PUBLICATION DATE

2005-07

TITLE

Aphasia and auditory extinction: Preliminary evidence of binding.

ISSUE

7

VOLUME

19

ISSN (print)

N/A

ISSN (electronic)

N/A

ABSTRACT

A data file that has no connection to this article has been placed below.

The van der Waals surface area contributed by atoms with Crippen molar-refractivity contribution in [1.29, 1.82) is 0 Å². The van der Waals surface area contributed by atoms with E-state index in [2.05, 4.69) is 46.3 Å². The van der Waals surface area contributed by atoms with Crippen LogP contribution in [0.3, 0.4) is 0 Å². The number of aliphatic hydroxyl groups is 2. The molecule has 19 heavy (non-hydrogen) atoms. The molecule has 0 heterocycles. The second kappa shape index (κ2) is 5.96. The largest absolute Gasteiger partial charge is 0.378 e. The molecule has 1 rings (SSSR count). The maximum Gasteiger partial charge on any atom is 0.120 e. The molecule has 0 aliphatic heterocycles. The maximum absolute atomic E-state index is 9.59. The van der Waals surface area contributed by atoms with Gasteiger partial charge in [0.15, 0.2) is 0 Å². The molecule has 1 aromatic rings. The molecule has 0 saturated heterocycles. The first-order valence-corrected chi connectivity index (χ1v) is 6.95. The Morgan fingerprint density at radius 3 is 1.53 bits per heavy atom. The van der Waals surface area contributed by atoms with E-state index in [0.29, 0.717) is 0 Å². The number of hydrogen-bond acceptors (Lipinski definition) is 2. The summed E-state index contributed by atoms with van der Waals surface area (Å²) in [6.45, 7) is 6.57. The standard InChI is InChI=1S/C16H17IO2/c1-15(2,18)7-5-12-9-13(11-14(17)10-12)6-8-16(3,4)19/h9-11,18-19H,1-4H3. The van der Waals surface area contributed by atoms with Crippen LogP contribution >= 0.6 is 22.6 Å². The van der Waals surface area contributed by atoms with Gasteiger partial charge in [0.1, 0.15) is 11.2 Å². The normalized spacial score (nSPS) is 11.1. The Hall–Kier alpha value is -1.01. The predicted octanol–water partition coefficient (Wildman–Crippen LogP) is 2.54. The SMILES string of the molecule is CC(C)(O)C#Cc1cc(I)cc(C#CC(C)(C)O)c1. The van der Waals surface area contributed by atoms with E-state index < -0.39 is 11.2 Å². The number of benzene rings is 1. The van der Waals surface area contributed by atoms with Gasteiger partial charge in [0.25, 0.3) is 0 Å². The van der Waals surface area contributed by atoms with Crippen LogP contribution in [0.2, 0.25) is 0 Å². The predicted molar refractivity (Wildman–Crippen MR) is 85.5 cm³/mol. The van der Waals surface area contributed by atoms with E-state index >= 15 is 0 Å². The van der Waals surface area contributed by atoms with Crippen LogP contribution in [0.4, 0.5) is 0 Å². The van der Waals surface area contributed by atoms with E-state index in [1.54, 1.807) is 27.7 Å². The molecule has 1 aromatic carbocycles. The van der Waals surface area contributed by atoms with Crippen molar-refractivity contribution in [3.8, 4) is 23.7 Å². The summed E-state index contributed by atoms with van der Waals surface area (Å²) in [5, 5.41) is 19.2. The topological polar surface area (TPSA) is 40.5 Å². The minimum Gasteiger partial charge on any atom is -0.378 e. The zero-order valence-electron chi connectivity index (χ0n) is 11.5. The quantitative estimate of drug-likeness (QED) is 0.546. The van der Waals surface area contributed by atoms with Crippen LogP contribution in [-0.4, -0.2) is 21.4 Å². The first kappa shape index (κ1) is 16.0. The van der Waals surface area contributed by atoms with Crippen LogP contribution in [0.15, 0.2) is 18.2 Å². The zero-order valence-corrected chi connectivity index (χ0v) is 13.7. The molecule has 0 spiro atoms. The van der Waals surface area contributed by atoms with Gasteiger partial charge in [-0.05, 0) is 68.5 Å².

Background: McNeil, Odell, and Tseng (1991), and Murray and colleagues (Murray, 2000; Murray, Holland, & Beeson, 1997a, 1997b) have suggested that variability of performance in patients with aphasia may be due to nonlinguistic cognitive variables, such as attention (i.e., resources, capacity, effort), which affect language comprehension and production. Given the research that has supported the relationship between aphasia and attention deficits, it is important to determine what effect this breakdown in attention may have on cognitive processes for individuals with aphasia.Aims: This study aims to determine if auditory extinction is present in individuals with aphasia, and if so, if this is due to a breakdown in binding. If extinction is found for individuals with aphasia, it would further support the notion that auditory attention difficulties are present among individuals with aphasia, since visual and auditory research has attributed extinction to a breakdown in attention (Baylis, Driver, & Rafal, 1993; Deouell, Bentin, & Soroker, 2000; Deouell & Soroker, 2000). If binding is found to be deficient, the fact that individuals with both left and right hemisphere lesions demonstrate this phenomenon would lead to a number of implications regarding the relationship of attention and aphasia.Methods & Procedures: Auditory extinction, in which one stimulus is not perceived during double simultaneous stimulation (DSS) presentation, was examined in six individuals with aphasia (aged 42-74 years) and six age-matched healthy adults. Two different experiments were conducted in which the auditory stimuli, consisting of male and female voices speaking the letters "T" or "O", were systematically varied to investigate whether binding of identification to location contributes to extinction.Outcomes & Results: Participants with aphasia made more omission errors (extinction) than the control group, and extinction was significantly greater for binding versus nonbinding conditions, suggesting that binding may play a role in extinction for individuals with aphasia.Conclusions: These data provide preliminary results that auditory extinction exists in individuals with aphasia and may be due to deficits in binding together identification and localisation information. Research on this phenomenon and how it influences language would be a worthwhile endeavour for future studies. Moreover, little is known about assessment of auditory attention in patients with aphasia. Further research in this area can lead to advancements in theoretical and functional assessment for individuals with aphasia who have auditory attention and/or binding deficits and require speech-language pathology intervention.